Weekly Market Outlook

Dollar Drops as Traders Seek Clarity From Yellen Amid Rhetoric

A gauge of the dollar declined for a second day, paring a weekly gain, after Federal Reserve Bank of Dallas President Robert Kaplan said U.S. interest rates should only be increased gradually because of the currency’s impact on the rest of the world.

The greenback weakened against all of its developed-market peers as investors awaited Fed Chair Janet Yellen’s address to the annual Jackson Hole symposium Friday for clues on the path of U.S. interest rates. Futures indicated the probability of a December hike at 57 percent.

“More likely the commentary will, cautiously and implicitly, point towards December, with the usual conditions regarding data and risk events,” said Imre Speizer, a market strategist at Westpac Banking Corp. in Auckland. “That shouldn’t ruffle market pricing for the Fed Funds rate too much, and the dollar may well continue to consolidate around its two-month low.”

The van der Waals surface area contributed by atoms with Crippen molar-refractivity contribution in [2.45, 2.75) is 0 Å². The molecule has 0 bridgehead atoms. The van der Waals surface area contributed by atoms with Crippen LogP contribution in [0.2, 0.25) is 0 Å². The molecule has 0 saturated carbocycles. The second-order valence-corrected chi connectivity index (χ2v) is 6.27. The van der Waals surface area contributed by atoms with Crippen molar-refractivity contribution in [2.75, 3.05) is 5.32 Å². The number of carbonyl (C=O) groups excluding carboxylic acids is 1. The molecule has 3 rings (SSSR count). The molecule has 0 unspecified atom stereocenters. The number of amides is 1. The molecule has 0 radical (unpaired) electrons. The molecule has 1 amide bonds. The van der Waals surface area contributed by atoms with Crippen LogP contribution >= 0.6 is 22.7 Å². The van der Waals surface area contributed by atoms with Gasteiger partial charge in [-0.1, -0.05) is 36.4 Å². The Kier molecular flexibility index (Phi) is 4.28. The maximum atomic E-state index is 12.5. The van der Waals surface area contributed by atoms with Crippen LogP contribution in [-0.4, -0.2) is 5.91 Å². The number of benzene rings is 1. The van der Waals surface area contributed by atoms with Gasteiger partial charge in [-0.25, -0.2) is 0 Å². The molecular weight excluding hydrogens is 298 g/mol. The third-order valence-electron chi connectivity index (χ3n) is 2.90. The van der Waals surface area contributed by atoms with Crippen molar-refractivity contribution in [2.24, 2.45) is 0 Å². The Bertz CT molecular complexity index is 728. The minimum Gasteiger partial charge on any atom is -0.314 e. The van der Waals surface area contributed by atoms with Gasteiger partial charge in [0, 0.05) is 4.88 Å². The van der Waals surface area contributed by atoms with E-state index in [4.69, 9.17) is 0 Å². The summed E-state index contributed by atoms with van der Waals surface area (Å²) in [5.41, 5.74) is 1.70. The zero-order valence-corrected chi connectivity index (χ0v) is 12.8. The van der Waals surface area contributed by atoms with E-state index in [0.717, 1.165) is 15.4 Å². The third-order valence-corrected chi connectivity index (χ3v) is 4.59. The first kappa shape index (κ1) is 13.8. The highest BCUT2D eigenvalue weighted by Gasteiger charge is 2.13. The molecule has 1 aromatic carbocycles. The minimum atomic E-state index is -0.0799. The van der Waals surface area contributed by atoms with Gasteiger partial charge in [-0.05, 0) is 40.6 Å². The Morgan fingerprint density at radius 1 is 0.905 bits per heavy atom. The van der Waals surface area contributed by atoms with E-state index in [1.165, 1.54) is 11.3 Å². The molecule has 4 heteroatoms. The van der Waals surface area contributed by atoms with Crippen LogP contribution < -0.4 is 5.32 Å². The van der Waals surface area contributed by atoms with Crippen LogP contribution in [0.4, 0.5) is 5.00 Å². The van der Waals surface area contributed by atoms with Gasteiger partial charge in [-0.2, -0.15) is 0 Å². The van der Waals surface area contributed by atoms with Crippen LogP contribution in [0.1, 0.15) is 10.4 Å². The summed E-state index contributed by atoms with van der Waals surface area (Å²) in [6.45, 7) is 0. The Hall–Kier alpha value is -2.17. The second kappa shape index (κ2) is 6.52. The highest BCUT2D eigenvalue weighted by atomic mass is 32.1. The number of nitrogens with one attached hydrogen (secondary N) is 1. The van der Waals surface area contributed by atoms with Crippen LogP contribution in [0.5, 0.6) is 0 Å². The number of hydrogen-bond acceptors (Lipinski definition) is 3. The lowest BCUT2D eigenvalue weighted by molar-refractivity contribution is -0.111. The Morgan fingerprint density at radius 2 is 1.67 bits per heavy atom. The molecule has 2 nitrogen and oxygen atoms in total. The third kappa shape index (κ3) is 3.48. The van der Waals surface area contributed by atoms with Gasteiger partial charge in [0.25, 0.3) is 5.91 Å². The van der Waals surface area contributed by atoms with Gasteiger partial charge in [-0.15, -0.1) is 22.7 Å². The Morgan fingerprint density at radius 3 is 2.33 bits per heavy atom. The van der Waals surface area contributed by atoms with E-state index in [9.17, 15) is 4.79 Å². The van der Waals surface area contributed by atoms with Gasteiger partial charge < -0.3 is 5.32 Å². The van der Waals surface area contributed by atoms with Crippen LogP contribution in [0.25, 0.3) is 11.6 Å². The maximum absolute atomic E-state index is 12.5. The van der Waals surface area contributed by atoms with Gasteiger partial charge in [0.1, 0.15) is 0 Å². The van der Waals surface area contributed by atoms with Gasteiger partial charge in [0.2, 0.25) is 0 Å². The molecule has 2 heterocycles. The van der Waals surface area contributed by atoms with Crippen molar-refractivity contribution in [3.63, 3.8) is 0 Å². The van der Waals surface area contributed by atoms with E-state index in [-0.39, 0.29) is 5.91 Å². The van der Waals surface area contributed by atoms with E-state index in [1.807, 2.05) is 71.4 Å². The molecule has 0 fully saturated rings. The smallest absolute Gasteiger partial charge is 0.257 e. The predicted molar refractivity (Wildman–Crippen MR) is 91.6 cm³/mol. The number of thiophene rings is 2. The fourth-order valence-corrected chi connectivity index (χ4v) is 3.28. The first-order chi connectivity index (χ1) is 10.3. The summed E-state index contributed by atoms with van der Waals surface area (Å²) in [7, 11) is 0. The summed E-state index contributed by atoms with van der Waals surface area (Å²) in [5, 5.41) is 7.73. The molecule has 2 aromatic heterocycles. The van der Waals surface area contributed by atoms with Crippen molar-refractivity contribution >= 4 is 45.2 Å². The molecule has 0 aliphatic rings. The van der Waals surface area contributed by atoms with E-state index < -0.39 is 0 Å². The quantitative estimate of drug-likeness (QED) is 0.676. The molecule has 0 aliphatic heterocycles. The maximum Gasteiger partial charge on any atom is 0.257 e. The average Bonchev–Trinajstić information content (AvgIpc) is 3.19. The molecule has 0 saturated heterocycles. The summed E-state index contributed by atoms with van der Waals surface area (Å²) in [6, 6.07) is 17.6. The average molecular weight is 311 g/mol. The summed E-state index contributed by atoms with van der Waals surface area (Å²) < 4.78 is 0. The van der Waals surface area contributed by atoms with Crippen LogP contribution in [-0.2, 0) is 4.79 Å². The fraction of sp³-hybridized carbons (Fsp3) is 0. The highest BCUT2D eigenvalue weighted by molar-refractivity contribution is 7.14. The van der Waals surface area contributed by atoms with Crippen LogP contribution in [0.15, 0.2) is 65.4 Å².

The Bloomberg Dollar Spot Index slipped 0.1 percent at 6:41 a.m. in London, adding to a 0.1 percent decline on Thursday. It has trimmed this week’s gain to 0.2 percent.

Kaplan repeated that the U.S. central bank should raise interest rates “patiently, and gradually, and cautiously.”

‘Destabilizing Effects’

“Part of what I’m thinking is the impact on the dollar, potentially destabilizing effects on the rest of the world,” he said Thursday in an interview with Kathleen Hays on Bloomberg Television in Jackson Hole, Wyoming.

Kansas City Fed President Esther George repeated her case that higher rates were warranted with the U.S. nearing full employment and inflation rising toward the central bank’s target. Top central bank officials have signaled that a rate hike could be on the table in coming months. These include New York Fed chief William Dudley and John Williams of the San Francisco Fed.

“Our economics team expects the Chair to nudge markets towards pricing greater odds of a September rate hike,” BNP Paribas SA strategists, led by Steven Saywell, London-based global head of foreign-exchange strategy, wrote in a note Friday. “An adjustment in rates markets to reflect a near-term hike should coincide with a limited but significant adjustment higher in the dollar.”